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    A photo project that visually narrates the hardships that the Burmese Chins face as they try and find their own place as they have fled their nat… Read More
    A photo project that visually narrates the hardships that the Burmese Chins face as they try and find their own place as they have fled their native land due to the fear of being harassed by the ruling junta. Read Less
According to a study from the Institute of Peace and Conflict Studies in Delhi, India, Mizos and Chins share the same genetic, cultural, historical, and linguistic heritage as they all descend from the Zo people, who settled in the Lushai hills some seven centuries ago. At present, the geographic separation of the Northeastern town of India and Myanmar’s western border has drifted the Zos into two ethnic groups of almost the same culture and appearance: the Mizos and the Chins. 
The Mizos hail from the northeastern town of Mizoram, a mountainous area of lush hills and vast greenery said to be the most peaceful amongst the troubled northern part of India. The Chins, meanwhile, come from the Chin state in western Myanmar, a place of supposed refuge and peace for this people who find their country’s surreal, uneasy sense of order in total conflict with their reticent, peace-loving nature. 
Today, there are at least 70,000 Chin migrants living in Mizoram primarily because of human rights abuse by the military since it came to power in 1962. They have crossed the border, illegally joining the hundreds of thousands of other ethnic Burmans trying to escape the oppression in their native land. In Mizoram, it would be hard for someone to tell who are the Mizos from the Chins. But if one would take a closer study, the ethnic rift would be obvious just around the main market area of the city’s capital Aizwal: Mizos own the nifty shops selling imported goods and electronic gadgets; and the Chins are those on the side streets selling whatever crop they have harvested for the day, usually to buy their families next meal.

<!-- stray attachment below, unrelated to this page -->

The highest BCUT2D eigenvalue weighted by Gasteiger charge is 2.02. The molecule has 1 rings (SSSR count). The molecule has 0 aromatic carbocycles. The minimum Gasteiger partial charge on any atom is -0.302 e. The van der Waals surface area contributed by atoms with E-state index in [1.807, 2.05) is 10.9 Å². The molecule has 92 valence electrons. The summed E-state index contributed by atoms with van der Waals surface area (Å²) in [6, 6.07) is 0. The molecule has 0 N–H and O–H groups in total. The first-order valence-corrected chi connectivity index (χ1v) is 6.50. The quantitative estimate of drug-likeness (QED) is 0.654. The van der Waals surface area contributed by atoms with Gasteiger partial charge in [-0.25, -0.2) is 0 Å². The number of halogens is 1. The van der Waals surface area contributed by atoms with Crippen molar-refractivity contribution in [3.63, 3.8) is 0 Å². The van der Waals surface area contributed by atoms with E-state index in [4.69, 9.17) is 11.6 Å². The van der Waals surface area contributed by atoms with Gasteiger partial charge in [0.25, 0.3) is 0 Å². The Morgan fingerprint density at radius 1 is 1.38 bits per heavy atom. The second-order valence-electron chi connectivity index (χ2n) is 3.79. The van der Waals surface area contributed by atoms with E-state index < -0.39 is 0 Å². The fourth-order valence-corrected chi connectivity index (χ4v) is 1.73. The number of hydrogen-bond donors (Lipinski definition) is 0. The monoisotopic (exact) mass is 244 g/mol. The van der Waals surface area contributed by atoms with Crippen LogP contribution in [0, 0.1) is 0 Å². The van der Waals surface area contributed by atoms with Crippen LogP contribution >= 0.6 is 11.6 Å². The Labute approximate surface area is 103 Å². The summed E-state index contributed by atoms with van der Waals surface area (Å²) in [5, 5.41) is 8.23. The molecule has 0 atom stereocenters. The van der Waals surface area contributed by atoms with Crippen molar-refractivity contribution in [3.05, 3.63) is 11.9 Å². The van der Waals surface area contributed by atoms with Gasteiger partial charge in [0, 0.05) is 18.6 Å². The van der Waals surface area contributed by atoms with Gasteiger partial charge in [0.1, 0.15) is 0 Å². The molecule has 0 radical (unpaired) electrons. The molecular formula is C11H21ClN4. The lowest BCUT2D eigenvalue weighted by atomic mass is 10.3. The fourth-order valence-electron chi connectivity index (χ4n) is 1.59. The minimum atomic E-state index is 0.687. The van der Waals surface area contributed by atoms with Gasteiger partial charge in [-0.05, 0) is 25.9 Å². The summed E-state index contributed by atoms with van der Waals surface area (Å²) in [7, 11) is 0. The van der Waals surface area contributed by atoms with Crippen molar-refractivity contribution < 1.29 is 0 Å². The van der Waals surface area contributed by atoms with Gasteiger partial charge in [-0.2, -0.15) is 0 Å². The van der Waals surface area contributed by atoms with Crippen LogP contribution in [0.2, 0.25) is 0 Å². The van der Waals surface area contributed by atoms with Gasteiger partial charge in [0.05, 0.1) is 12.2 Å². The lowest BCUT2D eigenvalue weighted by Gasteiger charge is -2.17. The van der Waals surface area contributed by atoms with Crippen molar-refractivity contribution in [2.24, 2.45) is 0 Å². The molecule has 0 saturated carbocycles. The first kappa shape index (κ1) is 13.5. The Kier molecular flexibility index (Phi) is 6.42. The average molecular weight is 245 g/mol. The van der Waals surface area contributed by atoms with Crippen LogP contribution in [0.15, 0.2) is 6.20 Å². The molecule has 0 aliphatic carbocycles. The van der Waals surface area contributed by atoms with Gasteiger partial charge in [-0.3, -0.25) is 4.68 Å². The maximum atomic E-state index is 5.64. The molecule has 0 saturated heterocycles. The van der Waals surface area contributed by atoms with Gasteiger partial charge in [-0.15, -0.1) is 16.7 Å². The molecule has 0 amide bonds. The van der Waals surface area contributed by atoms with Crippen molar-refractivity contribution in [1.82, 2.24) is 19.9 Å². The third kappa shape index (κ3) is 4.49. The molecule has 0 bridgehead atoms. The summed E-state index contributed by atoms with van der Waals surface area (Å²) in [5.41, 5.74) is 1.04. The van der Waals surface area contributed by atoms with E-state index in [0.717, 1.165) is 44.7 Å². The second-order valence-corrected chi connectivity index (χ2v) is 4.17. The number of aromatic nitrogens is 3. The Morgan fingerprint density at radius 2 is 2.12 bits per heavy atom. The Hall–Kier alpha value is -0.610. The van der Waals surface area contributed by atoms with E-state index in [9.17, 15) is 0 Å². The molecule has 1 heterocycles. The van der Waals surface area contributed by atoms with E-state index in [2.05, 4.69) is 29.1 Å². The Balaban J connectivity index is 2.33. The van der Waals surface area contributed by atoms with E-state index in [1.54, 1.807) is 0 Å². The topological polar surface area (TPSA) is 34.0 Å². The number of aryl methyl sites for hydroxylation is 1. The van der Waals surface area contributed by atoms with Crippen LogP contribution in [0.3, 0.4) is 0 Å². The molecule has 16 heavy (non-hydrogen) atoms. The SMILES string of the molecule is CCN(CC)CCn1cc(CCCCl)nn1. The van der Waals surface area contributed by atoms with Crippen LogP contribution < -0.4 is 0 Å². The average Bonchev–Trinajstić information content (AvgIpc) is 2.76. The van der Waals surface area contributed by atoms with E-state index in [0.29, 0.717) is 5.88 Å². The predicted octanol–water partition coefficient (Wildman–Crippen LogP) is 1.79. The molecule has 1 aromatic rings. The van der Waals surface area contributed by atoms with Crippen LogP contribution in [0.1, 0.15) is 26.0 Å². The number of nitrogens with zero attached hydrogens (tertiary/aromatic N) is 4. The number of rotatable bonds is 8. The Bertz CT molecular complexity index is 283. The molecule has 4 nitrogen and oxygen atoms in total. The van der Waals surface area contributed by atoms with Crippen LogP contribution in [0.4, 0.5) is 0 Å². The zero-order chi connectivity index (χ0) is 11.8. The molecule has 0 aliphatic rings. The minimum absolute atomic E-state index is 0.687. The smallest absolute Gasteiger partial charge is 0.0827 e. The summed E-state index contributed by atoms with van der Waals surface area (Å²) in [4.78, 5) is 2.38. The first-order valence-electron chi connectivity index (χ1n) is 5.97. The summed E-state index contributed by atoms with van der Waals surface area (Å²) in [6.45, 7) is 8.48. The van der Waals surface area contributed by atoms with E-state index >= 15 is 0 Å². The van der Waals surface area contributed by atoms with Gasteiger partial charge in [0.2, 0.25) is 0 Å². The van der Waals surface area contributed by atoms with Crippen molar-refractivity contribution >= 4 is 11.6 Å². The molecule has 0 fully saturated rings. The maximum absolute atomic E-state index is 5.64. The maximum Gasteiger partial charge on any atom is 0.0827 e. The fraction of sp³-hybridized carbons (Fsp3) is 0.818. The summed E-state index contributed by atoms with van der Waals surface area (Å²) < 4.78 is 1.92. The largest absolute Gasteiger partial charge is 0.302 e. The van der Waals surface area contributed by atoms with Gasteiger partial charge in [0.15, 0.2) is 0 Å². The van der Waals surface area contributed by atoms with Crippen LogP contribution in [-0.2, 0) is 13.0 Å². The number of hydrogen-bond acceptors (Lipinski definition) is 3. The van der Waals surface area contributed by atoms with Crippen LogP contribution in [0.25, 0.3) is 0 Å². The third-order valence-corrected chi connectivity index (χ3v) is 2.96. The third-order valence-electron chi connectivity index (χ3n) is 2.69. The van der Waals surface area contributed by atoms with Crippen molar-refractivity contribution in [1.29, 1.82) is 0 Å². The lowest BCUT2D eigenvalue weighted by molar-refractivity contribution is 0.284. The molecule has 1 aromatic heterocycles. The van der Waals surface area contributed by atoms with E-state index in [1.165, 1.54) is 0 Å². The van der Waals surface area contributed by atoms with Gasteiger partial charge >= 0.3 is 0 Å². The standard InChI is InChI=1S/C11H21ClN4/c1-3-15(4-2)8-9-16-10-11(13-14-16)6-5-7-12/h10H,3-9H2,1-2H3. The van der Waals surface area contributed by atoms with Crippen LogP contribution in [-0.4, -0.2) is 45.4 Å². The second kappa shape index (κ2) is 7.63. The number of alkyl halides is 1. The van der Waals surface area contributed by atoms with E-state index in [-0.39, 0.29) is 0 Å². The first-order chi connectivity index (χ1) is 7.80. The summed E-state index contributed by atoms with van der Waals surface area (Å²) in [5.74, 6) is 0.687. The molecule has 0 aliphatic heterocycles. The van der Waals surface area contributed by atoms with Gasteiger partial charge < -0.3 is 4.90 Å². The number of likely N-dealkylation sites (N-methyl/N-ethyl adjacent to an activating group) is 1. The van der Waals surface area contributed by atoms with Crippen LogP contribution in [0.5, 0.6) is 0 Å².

As the world’s focus slightly bends towards the country with a surreal sense of order, thousands still try to make their way out of the country. Even with the recent ‘release’ of Nobel Peace laureate and national heroine Daw Aung San Suu Kyi and other political prisoners, the majority of the population has yet to be graced with the recent developments. In the hills, the ethnic tribes people such as the Karen, Chins, Mon, Rohingyas and others face hard unpaid labor and abuses from the military. The story of the race divided is but a microcosm of what the whole country as one solid race face.

Their stories have also been told, time and time again in the broadsheets and glossies of magazines. And sadly it has also died alongside with the different headlines, time and time again. 

What I want to bring to the attention of my audience is the issue of their personal space or the lack of it because of greed and political backlashes. Involuntary migration is one of the root causes of several human rights issues such as slave trade and prostitution globally. The Chins travel hundreds of kilometers, by foot at times, to obtain a space wherein they could live and raise their children, to build a family, as some had been broken due to distance and escapism. But what good would that bring if the land is not their own? And moreover, in a land where they are not recognized as refugees fleeing from oppression?

This project is part of an ongoing documentary on the lives of Burmese migrants and how they cope with the struggle of being away from their land.